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First Merchants Bank accused of overdraft fee violations

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A lawsuit alleges that Muncie-based First Merchants Bank manipulated the timing of customers’ transactions to cause their checking accounts to bounce more frequently, generating millions of dollars in overdraft fees.

The suit, which seeks class-action status, was transferred May 23 to U.S. District Court for the Southern District of Indiana.

Plaintiff Brenda Lear, of Trafalgar, originally filed the suit last month in Delaware Circuit Court.  But attorneys for First Merchants filed to transfer the case to federal court in Indianapolis, saying some of the customers also reside in Ohio and that the amount of money at issue likely exceeds $5 million.

The lawsuit seeks unspecified dollar damages for “thousands” of First Merchants customers. The bank has branches in two dozen Indiana counties, and employs about 275 people at numerous locations in the Indianapolis metro area.

The suit alleges the bank, using sophisticated software, reordered electronic debit transactions from highest-to-lowest dollar amounts, and processed debits before credits to deplete a customer’s available funds “as quickly as possible.”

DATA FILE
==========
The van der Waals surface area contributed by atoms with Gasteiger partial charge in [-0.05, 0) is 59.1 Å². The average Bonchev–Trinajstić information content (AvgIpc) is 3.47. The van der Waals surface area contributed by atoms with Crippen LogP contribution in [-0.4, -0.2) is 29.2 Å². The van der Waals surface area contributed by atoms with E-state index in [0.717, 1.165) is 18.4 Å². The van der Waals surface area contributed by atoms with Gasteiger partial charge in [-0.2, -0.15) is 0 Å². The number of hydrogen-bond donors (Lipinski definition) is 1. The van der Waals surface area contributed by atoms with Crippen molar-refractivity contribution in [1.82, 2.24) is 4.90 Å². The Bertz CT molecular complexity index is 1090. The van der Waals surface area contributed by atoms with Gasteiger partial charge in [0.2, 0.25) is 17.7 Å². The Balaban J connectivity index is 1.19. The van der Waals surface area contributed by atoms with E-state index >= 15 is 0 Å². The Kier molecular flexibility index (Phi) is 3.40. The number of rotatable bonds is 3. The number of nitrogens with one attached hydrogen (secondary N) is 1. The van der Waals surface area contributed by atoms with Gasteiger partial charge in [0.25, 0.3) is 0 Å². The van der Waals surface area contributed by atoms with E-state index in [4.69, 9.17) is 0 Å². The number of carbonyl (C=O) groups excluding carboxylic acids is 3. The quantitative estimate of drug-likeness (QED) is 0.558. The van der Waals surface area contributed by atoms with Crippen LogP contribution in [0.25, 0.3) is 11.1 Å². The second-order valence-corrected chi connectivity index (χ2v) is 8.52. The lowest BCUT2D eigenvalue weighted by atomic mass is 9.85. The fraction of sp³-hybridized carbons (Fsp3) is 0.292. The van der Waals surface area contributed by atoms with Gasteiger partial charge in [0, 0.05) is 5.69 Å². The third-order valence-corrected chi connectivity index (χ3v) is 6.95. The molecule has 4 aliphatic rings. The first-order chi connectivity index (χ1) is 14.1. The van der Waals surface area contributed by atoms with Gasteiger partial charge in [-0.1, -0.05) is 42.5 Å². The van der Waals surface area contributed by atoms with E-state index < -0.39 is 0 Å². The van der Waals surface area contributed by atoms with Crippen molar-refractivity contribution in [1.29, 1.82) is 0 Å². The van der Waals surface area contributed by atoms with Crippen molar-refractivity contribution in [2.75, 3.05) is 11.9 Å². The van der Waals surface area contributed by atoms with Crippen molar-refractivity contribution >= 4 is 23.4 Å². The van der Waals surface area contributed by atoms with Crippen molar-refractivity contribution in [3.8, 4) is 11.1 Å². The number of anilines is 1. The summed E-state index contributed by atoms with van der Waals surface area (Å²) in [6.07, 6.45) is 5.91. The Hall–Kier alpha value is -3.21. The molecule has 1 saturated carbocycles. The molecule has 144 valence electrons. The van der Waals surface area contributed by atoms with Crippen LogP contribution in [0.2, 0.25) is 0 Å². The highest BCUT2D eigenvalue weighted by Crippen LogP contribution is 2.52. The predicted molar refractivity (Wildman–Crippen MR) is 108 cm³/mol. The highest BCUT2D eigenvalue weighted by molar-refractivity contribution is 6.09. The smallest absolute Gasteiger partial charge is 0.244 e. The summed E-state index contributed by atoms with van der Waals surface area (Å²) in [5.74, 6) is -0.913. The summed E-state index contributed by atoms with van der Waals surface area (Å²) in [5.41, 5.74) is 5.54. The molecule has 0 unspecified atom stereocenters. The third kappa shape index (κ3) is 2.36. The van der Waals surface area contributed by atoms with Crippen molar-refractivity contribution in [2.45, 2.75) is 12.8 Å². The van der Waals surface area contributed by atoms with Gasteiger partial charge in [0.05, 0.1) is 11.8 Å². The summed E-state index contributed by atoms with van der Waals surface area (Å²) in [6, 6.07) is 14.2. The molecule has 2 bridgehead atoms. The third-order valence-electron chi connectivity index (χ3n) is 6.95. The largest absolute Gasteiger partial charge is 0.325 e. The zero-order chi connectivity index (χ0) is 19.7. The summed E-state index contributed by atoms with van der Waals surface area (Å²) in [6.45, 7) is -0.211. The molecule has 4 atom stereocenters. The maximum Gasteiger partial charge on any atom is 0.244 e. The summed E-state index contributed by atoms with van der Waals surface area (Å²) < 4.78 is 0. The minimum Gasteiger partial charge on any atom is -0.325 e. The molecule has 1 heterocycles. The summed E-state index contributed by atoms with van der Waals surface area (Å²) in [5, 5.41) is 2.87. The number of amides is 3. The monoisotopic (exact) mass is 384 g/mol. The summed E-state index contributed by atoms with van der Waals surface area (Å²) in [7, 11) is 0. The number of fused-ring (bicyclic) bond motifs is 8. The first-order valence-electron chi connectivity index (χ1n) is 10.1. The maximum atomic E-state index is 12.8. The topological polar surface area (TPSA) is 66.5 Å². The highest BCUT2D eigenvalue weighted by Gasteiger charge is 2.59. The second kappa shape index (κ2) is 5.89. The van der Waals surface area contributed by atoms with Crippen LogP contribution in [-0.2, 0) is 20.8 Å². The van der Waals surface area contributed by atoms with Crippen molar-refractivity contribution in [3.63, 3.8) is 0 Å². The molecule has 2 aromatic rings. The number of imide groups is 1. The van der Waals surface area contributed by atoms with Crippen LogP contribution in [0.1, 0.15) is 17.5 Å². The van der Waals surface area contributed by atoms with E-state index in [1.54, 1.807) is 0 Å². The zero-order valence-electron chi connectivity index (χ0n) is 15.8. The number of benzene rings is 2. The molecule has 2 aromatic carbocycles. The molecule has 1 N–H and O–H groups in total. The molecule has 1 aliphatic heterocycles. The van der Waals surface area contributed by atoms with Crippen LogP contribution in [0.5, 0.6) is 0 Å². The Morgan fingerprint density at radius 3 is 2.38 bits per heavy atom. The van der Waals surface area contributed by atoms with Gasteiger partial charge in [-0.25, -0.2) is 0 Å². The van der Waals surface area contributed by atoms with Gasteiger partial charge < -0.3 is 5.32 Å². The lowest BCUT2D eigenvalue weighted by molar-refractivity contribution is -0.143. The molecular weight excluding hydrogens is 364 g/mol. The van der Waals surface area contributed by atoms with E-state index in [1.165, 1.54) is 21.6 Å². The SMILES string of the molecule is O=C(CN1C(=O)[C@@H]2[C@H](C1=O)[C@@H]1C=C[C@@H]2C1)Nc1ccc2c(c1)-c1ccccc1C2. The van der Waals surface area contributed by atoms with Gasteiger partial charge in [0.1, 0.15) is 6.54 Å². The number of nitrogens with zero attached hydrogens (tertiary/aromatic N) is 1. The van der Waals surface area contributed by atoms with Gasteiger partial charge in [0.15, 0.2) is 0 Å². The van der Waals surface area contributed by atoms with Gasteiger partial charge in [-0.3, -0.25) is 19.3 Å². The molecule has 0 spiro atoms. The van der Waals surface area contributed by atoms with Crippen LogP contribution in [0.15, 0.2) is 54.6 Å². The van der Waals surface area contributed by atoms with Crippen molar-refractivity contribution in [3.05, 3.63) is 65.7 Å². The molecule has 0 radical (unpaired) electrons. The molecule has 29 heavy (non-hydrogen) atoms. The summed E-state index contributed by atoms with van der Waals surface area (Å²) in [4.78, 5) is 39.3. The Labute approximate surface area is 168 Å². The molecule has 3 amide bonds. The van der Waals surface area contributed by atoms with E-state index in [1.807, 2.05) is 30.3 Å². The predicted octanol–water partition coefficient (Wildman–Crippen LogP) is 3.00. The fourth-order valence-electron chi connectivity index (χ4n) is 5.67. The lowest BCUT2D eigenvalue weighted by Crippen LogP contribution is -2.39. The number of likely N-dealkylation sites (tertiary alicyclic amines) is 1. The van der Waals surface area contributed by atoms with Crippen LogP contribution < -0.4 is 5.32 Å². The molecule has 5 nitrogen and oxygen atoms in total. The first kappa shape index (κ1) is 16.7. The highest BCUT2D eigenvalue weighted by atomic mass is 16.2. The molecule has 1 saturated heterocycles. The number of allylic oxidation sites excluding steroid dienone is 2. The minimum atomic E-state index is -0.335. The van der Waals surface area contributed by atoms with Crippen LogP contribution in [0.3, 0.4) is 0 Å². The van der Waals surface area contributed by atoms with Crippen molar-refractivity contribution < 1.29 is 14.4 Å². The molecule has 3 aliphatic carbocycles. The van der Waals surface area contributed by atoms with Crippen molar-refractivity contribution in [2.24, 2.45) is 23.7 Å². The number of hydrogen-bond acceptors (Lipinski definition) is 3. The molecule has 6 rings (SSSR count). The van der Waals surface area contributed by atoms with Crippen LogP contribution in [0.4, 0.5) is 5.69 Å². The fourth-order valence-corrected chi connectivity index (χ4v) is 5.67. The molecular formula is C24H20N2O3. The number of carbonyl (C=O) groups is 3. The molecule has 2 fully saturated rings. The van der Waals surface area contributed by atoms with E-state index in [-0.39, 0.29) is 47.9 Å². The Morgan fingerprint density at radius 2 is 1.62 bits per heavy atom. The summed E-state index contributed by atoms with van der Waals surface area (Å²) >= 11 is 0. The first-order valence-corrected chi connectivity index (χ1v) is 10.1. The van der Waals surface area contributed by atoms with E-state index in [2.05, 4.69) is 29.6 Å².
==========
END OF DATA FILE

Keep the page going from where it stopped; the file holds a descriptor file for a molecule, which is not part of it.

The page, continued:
Customers paid a $35 fee for each overdraft.

The suit says the bank sought to maximize the number of overdraft fees, as well. It cites, as an example, a customer who had an account balance of $100 and made four debit transactions during one day, of $10, $10, $10 and $95.

If processed in order of when the debits were made, the $95 charge would have been made against a $70 balance, resulting in a single overdraft fee. But Lear alleges the bank’s software would read the $95 transaction first and each $10 transaction thereafter — resulting in three total overdraft fees.

The complaint also alleges First Merchants manipulated transactions so that many customers’ accounts were not actually overdrawn, “either at the time of the debit transaction or at the time the overdraft fees were charged.”

“This automatic, fee-based overdraft scheme was intentionally designed to maximize overdraft fee revenue for FMB,” states the complaint.

Neither First Merchants nor its attorneys at Bingham Greenebaum Doll could be reached for comment.

Banks have been coming under more scrutiny regarding overdraft fees. Earlier this year, Wells Fargo was ordered to pay $203 million to settle class-action litigation accusing it of imposing excessive fees. In a separate case, Bank of America Corp. paid $410 million and JP Morgan Chase paid $210 million to settle similar litigation.

Nationwide, banks collected $32 billion in overdraft charges in 2012, according to Moebs Services. The suit points to Federal Deposition Insurance Corp. data that for the typical bank, overdraft fees amount to 74 percent of total service charges on deposit accounts.